Youre quiet, Langdon said, gazing across the Hawkers cabin at Sophie.
Just tired, she replied. And the poem. I dont know.
Langdon was feeling the same way. The hum of the engines and the gentle rocking of the plane were hypnotic, and his head still throbbed where hed been hit by the monk. Teabing was still in the back of the plane, and Langdon decided to take advantage of the moment alone with Sophie to tell her something that had been on his mind. I think I know part of the reason why your grandfather conspired to put us together. I think theres something he wanted me to explain to you.
The history of the Holy Grail and Mary Magdalene isnt enough?
Langdon felt uncertain how to proceed. The rift between you. The reason you havent spoken to him in ten years. I think maybe he was hoping I could somehow make that right by explaining what drove you apart.
Sophie squirmed in her seat. I havent told you what drove us apart.
Langdon eyed her carefully. You witnessed a sex rite. Didnt you?
Sophie recoiled. How do you know that?
Sophie, you told me you witnessed something that convinced you your grandfather was in a secret society. And whatever you saw upset you enough that you havent spoken to him since. I know a fair amount about secret societies. It doesnt take the brains of Da Vinci to guess what you saw.
Was it in the spring? Langdon asked. Sometime around the equinox? Mid‑March?
Sophie looked out the window. I was on spring break from university. I came home a few days early.
You want to tell me about it?
Id rather not. She turned suddenly back to Langdon, her eyes welling with emotion. I dont know what I saw.
Were both men and women present?
After a beat, she nodded.
Dressed in white and black?
She wiped her eyes and then nodded, seeming to open up a little. The women were in white gossamer gowns . . . with golden shoes. They held golden orbs. The men wore black tunics and black shoes.
Langdon strained to hide his emotion, and yet he could not believe what he was hearing. Sophie Neveu had unwittingly witnessed a two‑thousand‑year‑old sacred ceremony. Masks? he asked, keeping his voice calm. Androgynous masks?
Yes. Everyone. Identical masks. White on the women. Black on the men.
Langdon had read descriptions of this ceremony and understood its mystic roots. Its called Hieros Gamos, he said softly. It dates back more than two thousand years. Egyptian priests and priestesses performed it regularly to celebrate the reproductive power of the female, He paused, leaning toward her. And if you witnessed Hieros Gamos without being properly prepared to understand its meaning, I imagine it would be pretty shocking.
Sophie said nothing.
Hieros Gamos is Greek, he continued. It means sacred marriage.
The ritual I saw was no marriage.
Marriage as in union, Sophie.
You mean as in sex.
No? she said, her olive eyes testing him.
Langdon backpedaled. Well . . . yes, in a manner of speaking, but not as we understand it today. He explained that although what she saw probably looked like a sex ritual, Hieros Gamos had nothing to do with eroticism. It was a spiritual act. Historically, intercourse was the act through which male and female experienced God. The ancients believed that the male was spiritually incomplete until he had carnal knowledge of the sacred feminine. Physical union with the female remained the sole means through which man could become spiritually complete and ultimately achieve gnosisknowledge of the divine. Since the days of Isis, sex rites had been considered mans only bridge from earth to heaven. By communing with woman, Langdon said, man could achieve a climactic instant when his mind went totally blank and he could see God.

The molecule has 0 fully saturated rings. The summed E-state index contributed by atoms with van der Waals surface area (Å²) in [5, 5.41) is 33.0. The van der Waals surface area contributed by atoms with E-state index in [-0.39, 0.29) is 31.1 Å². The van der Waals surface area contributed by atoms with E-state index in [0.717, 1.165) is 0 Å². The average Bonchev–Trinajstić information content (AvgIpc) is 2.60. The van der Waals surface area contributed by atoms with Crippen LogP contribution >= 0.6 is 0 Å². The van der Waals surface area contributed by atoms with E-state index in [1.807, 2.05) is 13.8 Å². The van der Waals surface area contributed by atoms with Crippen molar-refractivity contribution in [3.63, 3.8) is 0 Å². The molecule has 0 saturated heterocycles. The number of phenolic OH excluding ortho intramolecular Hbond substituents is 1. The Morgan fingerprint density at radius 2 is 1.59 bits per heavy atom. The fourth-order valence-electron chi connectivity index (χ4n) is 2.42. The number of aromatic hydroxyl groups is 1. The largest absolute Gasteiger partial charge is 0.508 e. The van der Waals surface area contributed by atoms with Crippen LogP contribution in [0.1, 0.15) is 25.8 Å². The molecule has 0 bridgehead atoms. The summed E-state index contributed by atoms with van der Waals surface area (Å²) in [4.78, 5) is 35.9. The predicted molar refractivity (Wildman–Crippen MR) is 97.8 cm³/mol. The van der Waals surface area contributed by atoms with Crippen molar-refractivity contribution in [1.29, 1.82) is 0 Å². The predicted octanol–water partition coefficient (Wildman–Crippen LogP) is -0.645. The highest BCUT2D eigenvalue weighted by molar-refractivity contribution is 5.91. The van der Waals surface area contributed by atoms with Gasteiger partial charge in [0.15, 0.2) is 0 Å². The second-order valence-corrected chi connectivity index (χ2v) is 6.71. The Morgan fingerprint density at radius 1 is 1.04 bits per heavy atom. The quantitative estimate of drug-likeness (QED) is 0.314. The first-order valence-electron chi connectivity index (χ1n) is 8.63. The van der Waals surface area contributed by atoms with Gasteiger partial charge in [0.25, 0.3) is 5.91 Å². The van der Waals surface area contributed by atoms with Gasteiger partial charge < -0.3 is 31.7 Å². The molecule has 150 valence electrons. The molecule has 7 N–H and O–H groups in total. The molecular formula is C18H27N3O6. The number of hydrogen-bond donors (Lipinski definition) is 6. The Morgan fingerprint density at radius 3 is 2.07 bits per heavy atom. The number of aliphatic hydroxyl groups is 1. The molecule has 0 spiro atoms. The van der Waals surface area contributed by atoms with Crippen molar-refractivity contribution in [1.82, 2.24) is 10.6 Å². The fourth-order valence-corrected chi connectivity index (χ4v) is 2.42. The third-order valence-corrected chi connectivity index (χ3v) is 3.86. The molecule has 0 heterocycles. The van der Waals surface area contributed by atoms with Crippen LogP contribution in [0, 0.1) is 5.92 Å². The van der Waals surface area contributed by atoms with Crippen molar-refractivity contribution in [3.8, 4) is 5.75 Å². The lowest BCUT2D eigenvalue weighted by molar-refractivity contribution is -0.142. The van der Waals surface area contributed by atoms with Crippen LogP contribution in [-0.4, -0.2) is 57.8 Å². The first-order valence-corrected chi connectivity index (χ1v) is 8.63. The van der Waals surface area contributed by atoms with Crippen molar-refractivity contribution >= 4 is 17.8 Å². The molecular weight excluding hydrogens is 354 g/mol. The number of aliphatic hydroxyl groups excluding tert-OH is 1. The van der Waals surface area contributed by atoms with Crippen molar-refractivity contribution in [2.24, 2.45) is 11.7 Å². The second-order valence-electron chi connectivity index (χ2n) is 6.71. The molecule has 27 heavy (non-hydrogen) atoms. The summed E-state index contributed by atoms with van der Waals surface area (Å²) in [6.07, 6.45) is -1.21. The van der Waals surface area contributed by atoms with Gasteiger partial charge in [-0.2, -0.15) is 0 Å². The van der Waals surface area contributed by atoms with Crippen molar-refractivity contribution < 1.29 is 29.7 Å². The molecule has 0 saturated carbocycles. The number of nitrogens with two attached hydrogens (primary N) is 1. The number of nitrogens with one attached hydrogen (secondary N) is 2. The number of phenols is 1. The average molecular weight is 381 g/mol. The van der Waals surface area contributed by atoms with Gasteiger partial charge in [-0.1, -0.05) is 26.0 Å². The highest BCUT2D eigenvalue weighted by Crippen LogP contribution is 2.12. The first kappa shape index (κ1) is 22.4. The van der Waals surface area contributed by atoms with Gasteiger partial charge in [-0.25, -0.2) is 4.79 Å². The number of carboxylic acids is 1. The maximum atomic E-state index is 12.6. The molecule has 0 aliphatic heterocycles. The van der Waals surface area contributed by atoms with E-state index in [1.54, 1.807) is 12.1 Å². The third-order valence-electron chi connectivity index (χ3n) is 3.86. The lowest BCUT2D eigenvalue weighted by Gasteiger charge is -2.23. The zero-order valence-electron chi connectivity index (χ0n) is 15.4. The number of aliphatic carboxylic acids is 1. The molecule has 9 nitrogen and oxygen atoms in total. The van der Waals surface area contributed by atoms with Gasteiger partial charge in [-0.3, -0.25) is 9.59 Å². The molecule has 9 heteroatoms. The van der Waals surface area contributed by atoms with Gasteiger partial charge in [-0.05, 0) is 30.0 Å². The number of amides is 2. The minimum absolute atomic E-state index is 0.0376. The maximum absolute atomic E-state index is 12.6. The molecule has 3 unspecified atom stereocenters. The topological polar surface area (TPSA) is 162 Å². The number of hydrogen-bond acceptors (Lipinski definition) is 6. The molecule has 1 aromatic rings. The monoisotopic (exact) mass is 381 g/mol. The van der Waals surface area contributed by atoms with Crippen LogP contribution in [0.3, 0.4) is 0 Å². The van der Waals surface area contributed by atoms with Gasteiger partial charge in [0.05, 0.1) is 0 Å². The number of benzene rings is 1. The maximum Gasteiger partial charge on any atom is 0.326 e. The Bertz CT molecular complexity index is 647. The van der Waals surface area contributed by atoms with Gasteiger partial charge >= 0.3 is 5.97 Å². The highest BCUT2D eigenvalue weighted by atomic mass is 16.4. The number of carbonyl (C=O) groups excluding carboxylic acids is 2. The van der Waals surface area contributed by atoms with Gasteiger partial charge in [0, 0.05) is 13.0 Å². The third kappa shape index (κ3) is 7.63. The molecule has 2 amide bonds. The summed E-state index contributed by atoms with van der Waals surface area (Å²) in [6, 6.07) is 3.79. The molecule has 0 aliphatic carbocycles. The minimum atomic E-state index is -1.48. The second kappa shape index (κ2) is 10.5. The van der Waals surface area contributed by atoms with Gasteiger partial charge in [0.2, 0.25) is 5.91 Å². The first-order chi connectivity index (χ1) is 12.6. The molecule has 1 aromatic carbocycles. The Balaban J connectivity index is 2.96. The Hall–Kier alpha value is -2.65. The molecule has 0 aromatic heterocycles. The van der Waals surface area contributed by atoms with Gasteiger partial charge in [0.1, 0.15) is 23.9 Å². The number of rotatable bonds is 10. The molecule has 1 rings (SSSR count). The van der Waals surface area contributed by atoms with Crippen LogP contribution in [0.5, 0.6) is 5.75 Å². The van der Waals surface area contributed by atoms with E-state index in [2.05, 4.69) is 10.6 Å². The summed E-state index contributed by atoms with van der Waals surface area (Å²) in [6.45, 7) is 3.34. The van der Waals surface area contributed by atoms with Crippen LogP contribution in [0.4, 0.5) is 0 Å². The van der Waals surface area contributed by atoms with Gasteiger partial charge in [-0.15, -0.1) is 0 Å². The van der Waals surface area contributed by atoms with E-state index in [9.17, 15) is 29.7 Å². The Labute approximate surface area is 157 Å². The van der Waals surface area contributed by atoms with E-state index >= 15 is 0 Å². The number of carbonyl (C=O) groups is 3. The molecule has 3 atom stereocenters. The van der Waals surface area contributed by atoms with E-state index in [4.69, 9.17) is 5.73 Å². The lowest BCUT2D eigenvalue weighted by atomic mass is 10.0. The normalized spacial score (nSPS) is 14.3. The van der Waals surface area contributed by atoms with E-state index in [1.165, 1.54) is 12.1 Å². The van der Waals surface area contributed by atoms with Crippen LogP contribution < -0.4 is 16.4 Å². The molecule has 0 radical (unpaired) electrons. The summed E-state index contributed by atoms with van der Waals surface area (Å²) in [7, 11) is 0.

Sophie looked skeptical. Orgasm as prayer?
Langdon gave a noncommittal shrug, although Sophie was essentially correct. Physiologically speaking, the male climax was accompanied by a split second entirely devoid of thought. A brief mental vacuum. A moment of clarity during which God could be glimpsed. Meditation gurus achieved similar states of thoughtlessness without sex and often described Nirvana as a never‑ending spiritual orgasm.
Sophie, Langdon said quietly, its important to remember that the ancients view of sex was entirely opposite from ours today. Sex begot new lifethe ultimate miracleand miracles could be performed only by a god. The ability of the woman to produce life from her womb made her sacred. A god. Intercourse was the revered union of the two halves of the human spiritmale and femalethrough which the male could find spiritual wholeness and communion with God. What you saw was not about sex, it was about spirituality. The Hieros Gamos ritual is not a perversion. Its a deeply sacrosanct ceremony.
His words seemed to strike a nerve. Sophie had been remarkably poised all evening, but now, for the first time, Langdon saw the aura of composure beginning to crack. Tears materialized in her eyes again, and she dabbed them away with her sleeve.
He gave her a moment. Admittedly, the concept of sex as a pathway to God was mind‑boggling at first. Langdons Jewish students always looked flabbergasted when he first told them that the early Jewish tradition involved ritualistic sex. In the Temple, no less . Early Jews believed that the Holy of Holies in Solomons Temple housed not only God but also His powerful female equal, Shekinah. Men seeking spiritual wholeness came to the Temple to visit priestessesor hieroduleswith whom they made love and experienced the divine through physical union. The Jewish tetragrammaton YHWHthe sacred name of Godin fact derived from Jehovah, an androgynous physical union between the masculine Jah and the pre‑Hebraic name for Eve, Havah.